The slogan on the website of our local bookshop is ‘heb ffiniau / without borders’. This is a concept that I associate with trying to make sure that reading is a gift from which everyone can take pleasure.  As our son grows up, I hope that he too will enjoy reading books that broaden his horizons and help him to understand the world around him. I hope that he will grow up in a world where the local bookshop remains present and in which big retailers respond to concerns about how they go about their business.

DISCLAIMER: I have not received or sought any form of sponsorship for mentioning any of the books, organisations or retailers that I discuss in this post.

Did you do anything to mark World Book Day? Are books important to you and/or your family?  Please feel free to share your views in the comments section below or on the ‘Dad’s The Way I Like It’ pages on Facebook or Google+.

Remember that you can also subscribe to this blog by entering your e-mail address in the box on the right of the screen and also follow this blog via BlogLovin. There’s also now a Pinterest board for this blog as well, so please feel free to pin this post if you’ve enjoyed reading it.

Nominations are now open for the MAD blog awards for UK parent bloggers and I’ve been nominated in the categories Best Baby Blog, Best New Blog and MAD Blog of the year. In each category, only the four blogs with the most votes will make the final shortlist. If you’d like to vote for me, please go to http://www.the-mads.com/vote/ and type in the web address of my blog (https://dadsthewayilikeit.wordpress.com/) in the relevant categories. Thank you!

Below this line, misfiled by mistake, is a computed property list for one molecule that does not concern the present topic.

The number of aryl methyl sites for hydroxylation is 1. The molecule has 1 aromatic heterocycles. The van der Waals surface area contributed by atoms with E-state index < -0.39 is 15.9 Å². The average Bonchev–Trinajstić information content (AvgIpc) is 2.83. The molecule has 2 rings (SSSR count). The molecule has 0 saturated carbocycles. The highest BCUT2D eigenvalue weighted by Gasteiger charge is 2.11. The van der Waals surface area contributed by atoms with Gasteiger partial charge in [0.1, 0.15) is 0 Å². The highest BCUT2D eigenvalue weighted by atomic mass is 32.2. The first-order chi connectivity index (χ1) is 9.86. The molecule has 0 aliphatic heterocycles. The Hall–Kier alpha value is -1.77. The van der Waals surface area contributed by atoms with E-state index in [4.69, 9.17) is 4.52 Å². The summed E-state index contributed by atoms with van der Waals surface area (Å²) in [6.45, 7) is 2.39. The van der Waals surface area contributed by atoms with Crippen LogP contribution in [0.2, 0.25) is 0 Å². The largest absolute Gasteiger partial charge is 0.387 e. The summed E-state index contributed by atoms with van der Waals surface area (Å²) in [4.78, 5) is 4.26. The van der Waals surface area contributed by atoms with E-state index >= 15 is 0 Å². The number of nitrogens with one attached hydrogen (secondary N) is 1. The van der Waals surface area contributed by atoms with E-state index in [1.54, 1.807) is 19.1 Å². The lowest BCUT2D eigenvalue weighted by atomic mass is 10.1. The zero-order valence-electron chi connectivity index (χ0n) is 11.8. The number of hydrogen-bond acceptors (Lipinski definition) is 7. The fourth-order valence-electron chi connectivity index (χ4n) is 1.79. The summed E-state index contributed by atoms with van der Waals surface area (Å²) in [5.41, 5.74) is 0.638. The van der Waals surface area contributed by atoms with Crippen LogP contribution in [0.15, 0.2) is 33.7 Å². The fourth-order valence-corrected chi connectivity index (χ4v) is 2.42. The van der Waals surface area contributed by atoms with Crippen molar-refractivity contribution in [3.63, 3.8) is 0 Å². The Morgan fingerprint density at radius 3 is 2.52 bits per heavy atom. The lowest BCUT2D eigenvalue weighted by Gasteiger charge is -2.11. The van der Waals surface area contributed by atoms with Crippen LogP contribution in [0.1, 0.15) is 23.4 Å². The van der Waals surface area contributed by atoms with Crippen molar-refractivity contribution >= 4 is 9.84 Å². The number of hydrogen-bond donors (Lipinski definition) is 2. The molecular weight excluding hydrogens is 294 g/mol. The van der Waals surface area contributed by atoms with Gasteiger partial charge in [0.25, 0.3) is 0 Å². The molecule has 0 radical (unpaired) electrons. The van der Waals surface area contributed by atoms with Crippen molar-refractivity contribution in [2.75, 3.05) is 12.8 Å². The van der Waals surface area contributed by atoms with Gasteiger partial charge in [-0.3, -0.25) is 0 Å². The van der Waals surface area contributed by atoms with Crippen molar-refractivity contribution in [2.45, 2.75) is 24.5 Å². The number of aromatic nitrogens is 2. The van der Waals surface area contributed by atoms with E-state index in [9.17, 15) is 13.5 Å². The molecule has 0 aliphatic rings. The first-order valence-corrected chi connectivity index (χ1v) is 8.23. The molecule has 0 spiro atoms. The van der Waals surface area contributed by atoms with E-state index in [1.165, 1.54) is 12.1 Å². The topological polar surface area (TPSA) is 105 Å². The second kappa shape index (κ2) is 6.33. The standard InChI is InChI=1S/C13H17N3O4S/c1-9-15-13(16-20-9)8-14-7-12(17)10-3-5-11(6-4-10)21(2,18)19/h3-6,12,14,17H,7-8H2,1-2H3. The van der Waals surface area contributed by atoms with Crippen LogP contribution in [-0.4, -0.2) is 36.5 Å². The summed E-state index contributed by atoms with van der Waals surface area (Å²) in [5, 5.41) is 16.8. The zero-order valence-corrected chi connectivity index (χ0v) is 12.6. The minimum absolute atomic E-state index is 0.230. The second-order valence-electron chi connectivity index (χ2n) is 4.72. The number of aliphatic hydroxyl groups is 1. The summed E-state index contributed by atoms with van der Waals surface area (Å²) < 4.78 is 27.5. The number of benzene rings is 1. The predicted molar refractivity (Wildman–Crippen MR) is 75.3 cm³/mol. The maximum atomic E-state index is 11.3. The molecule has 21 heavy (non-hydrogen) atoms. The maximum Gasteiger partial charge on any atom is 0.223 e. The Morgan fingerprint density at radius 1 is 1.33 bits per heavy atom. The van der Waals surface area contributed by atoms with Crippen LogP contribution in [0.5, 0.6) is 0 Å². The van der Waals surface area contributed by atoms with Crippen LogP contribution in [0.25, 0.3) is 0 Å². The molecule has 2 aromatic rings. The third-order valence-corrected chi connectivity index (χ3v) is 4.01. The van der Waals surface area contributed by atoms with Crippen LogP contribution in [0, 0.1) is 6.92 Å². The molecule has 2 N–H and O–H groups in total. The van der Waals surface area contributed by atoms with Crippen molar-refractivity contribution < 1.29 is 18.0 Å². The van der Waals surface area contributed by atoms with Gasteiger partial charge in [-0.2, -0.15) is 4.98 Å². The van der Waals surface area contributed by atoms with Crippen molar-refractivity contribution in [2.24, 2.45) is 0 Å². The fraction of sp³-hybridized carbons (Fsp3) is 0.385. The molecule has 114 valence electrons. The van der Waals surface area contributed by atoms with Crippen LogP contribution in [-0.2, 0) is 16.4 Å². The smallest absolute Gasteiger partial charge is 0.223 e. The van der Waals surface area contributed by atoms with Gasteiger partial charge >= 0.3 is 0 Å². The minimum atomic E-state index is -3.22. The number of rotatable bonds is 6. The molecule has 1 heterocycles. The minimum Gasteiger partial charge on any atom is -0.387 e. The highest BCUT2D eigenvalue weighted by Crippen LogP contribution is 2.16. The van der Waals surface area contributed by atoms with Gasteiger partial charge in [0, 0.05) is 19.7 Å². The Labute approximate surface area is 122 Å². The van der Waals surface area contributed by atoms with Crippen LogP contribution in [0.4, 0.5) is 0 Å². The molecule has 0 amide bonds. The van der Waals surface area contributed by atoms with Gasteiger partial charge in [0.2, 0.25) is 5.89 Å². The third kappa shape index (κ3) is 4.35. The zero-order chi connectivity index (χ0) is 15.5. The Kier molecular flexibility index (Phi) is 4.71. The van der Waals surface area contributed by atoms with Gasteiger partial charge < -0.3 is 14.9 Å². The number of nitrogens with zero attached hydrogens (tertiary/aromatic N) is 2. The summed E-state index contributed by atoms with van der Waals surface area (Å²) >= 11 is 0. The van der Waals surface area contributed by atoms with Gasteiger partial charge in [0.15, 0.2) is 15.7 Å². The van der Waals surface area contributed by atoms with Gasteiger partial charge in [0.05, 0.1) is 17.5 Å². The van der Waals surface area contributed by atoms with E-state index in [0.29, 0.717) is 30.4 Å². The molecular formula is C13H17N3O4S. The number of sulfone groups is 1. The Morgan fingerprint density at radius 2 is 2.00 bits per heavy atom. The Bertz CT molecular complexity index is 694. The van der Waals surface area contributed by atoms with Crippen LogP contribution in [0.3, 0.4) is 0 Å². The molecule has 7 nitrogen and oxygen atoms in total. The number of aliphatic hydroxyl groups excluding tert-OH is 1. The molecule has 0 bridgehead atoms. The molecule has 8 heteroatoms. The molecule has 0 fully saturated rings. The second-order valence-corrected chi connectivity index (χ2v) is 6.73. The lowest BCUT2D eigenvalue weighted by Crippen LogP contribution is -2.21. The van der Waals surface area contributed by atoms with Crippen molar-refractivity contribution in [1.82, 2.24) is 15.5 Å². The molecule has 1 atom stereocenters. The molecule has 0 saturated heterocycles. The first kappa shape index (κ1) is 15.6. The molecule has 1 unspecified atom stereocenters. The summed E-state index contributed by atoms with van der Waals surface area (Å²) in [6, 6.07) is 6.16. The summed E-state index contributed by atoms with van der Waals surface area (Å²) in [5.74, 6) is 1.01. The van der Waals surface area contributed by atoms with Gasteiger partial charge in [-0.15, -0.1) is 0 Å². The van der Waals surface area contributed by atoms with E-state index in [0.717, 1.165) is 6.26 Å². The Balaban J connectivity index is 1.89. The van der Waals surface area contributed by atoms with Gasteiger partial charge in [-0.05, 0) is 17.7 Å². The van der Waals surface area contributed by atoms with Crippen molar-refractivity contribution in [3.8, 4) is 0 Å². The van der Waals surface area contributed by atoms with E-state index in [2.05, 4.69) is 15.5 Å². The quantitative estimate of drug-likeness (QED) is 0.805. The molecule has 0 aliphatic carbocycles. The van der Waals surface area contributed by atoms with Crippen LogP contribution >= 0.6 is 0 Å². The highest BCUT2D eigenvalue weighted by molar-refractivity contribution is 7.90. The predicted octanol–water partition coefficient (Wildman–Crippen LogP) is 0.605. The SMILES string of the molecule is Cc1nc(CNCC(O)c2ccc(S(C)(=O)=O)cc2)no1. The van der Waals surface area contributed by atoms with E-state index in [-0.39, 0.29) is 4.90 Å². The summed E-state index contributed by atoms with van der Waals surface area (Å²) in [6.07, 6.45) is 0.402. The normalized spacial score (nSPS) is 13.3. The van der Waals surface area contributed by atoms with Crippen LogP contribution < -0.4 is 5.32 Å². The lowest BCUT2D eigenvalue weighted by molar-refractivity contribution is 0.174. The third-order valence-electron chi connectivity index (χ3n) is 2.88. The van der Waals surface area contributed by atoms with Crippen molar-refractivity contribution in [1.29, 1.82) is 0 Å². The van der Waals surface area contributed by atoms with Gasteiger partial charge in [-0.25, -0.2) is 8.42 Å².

I’ve shared this post with the following parent blog linkies:

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My first St. David’s Day as a dad

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St. David's Day

As last weekend was St. David’s Day, we decided that it’d be nice to go  somewhere to mark this day that celebrates Wales’s patron saint. I’m not sure why, but I just thought it would be fun to go out and have some nice time together and take in some of the events that were going on locally. In a lot of ways, I’m not all that bothered about saints’ days. However, I do like to feel in touch with the traditions that are associated with this land that has become home to me over the last seven years.

Initially, we’d thought of going to a village called Bala where the inhabitants were seeking to establish a world record for the largest ever Welsh cake (…more about these Welsh delicacies later!). I really liked the idea of witnessing this fun challenge, although Bala isn’t always the easiest place to get to. There was a story time for babies event at 10am that sounded great, but it also sounded too early for a Saturday morning given that Bala is over an hour’s drive away from where we live.